The Essence Pattern provides a way to enforce users of an object to enter valid properties for that object. A full description of the pattern can be found in the original paper here (PDF). In this article, I shall provide a C# implementation of this pattern.
If you are providing an external interface to your code either as an API or because your code forms a tier in an n-tier system, then the Essence Pattern can be used to force other programmers to put valid, required fields into an object before they start using that object. One common situation where this is required is for key fields to be saved to a database. The user of the object must not attempt to save that object to the database without the key properties, or the database will complain.
Of course, you could simply provide just one constructor that forces the programmer to enter all the required properties. In the simple case this is perfectly acceptable. However, if you are exposing an external interface, you may also want it to be COM wrappable. In this case, you can only have one, parameterless constructor which disallows that particular strategy. Also, what if there are a lot of required parameters, some of which need to be calculated or read from a data source? Are you going to make the user of your object store all these in local variables before they can construct your object?
The Example Code
The code sample with this article shows a very simple implementation of the Essence Pattern for a small class representing a contact. The
Contact class has 5 properties, three of which are required (
Email), and two of which are optional (
The first thing we do is create the
ContactEssence class as an
internal class of the
Contact class. The
ContactEssence contains only the required properties for the contact (
Email), and allows read and write access to them all.
One of the two important methods of the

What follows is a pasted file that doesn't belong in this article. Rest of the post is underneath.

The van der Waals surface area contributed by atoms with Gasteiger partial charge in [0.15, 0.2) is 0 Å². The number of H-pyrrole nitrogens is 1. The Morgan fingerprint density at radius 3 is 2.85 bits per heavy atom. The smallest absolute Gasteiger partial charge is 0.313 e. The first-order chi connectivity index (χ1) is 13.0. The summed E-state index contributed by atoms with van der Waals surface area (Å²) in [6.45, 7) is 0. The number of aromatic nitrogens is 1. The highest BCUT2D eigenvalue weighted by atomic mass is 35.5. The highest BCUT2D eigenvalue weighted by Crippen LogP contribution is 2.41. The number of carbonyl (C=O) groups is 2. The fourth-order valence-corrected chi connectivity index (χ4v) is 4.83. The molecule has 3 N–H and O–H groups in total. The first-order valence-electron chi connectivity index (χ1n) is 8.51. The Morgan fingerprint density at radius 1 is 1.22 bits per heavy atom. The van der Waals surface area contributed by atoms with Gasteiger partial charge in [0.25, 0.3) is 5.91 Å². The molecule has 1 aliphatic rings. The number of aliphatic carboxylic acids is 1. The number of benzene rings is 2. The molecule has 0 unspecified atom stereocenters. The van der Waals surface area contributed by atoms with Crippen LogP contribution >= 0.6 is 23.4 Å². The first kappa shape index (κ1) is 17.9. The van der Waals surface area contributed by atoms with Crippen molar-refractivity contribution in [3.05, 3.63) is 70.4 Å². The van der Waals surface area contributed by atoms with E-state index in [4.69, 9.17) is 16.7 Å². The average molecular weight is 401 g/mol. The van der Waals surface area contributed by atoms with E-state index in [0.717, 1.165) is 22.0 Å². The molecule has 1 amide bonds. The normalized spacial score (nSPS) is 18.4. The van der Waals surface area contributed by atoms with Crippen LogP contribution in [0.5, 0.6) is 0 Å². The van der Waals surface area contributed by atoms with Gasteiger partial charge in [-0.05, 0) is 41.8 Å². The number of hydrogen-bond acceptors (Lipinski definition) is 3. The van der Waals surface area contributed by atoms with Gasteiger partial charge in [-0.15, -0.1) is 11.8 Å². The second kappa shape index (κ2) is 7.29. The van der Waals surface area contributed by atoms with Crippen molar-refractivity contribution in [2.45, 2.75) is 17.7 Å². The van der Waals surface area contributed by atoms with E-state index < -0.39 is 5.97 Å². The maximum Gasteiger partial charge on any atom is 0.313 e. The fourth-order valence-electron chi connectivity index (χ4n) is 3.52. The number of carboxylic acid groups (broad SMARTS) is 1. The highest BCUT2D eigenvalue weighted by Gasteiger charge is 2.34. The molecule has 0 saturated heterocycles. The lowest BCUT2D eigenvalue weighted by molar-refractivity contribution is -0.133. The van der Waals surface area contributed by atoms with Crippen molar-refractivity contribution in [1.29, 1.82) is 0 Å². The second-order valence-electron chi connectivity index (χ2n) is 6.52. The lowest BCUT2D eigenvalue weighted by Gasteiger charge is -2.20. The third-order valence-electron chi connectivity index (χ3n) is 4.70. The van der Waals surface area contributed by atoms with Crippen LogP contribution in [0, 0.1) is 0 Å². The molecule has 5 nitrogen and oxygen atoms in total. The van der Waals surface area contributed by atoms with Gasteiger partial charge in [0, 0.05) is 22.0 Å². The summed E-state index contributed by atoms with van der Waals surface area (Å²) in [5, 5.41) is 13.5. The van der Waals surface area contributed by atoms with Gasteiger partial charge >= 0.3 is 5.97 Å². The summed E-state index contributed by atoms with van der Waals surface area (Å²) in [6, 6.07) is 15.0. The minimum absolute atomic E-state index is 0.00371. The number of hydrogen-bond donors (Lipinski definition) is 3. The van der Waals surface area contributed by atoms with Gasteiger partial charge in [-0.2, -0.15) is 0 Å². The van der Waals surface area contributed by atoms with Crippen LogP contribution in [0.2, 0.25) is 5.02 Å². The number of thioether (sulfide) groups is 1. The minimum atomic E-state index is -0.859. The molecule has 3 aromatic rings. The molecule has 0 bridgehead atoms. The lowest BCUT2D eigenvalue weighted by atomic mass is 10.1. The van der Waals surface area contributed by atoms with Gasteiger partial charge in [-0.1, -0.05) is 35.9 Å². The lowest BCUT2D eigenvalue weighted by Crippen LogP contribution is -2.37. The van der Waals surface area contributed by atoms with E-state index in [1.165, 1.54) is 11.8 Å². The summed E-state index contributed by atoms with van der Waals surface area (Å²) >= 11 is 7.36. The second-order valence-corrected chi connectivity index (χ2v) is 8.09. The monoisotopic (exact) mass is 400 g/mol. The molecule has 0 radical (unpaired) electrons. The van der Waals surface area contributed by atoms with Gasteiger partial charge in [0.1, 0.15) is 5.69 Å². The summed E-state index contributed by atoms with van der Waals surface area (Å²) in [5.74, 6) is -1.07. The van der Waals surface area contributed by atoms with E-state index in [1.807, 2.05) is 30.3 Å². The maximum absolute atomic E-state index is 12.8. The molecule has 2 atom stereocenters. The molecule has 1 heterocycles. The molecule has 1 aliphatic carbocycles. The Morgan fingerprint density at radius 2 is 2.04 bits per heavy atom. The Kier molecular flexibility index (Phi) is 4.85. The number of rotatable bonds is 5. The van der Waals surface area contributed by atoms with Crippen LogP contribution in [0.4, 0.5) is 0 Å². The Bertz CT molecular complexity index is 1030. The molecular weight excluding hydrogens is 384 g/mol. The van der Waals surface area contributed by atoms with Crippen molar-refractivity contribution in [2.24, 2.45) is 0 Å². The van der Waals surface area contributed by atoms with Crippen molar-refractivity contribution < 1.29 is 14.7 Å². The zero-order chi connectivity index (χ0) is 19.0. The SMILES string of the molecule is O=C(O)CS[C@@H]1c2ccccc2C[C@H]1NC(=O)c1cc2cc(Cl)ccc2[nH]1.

ContaceEssence is the
Validate method (shown below). This method essentially checks that all the required parameters are present and correct. Only when the
Validate method returns
true can the class advance to the next stage.
private bool Validate()
if (mFirstName.Length == 0)
if (mLastName.Length == 0)
if (mEmail.Length == 0)
System.Text.RegularExpressions.Regex emailReg =
System.Text.RegularExpressions.MatchCollection results =
if (results.Count == 0)
The next stage is the creation of the real
Contact class, which is done through a call to the
public Contact CreateContact()
if (this.Validate() == true)
return new Contact(this);
As you can see, if the
ContactEssence is validated correctly, a
Contact is returned.
The final part of the puzzle is the
Contact class itself. The first area to look at are the constructors:
private Contact(ContactEssence xEssence)
mEmail = xEssence.Email;
mFirstName = xEssence.FirstName;
mLastName = xEssence.LastName;
"Default constructor not valid -- use " +
"ContactEssence to create the Contace object", true)]
Both constructors are private.
ContactEssence is an internal class to the
Contact, so it has access to the private constructors. The second constructor is marked with the obsolete attribute simply to prevent its use at all. This means that the
Contact class can only be created by the
Contact is created from the
ContactEssence, it simply copies all the required fields. Additional (optional) fields are left in their original initialised state.
Finally, in the
Contact class, the required fields are exposed as read-only properties, while the optional fields are read-write. This means that once the required fields are created, they cannot be changed.
So how do we use the
The example code shows the role of the
ContactEssence and the validation of required
Contact.ContactEssence essence = new Contact.ContactEssence();
essence.Email = "firstname.lastname@example.org";
Contact invalidContact = essence.CreateContact();
if (invalidContact == null)
Console.WriteLine("Created NULL contact!");
essence.FirstName = "Dermot";
essence.LastName = "Gubbins";
Contact validContact = essence.CreateContact();
if(validContact == null)
Console.WriteLine("Oops! This should be valid!");
validContact.PhoneNumber = "(+44) 444 444";
Console.WriteLine("\nContact Created ...\n");
Points of Interest
As explained in the original paper the Essence Pattern can be used in object creational patterns to create multiple valid classes by changing one or more of the required fields and then creating a new instance of the main class. Additionally, the Essence can also act as a builder class.
After ten years studying biology and evolution, I threw it all away and became a fully paid up professional programmer. Since 1990 I have done C/C++ Windows 3.1 API, Pascal, Win32, MFC, OOP, C#, etc, etc.
PS. In the picture, I'm the one in blue. On the right.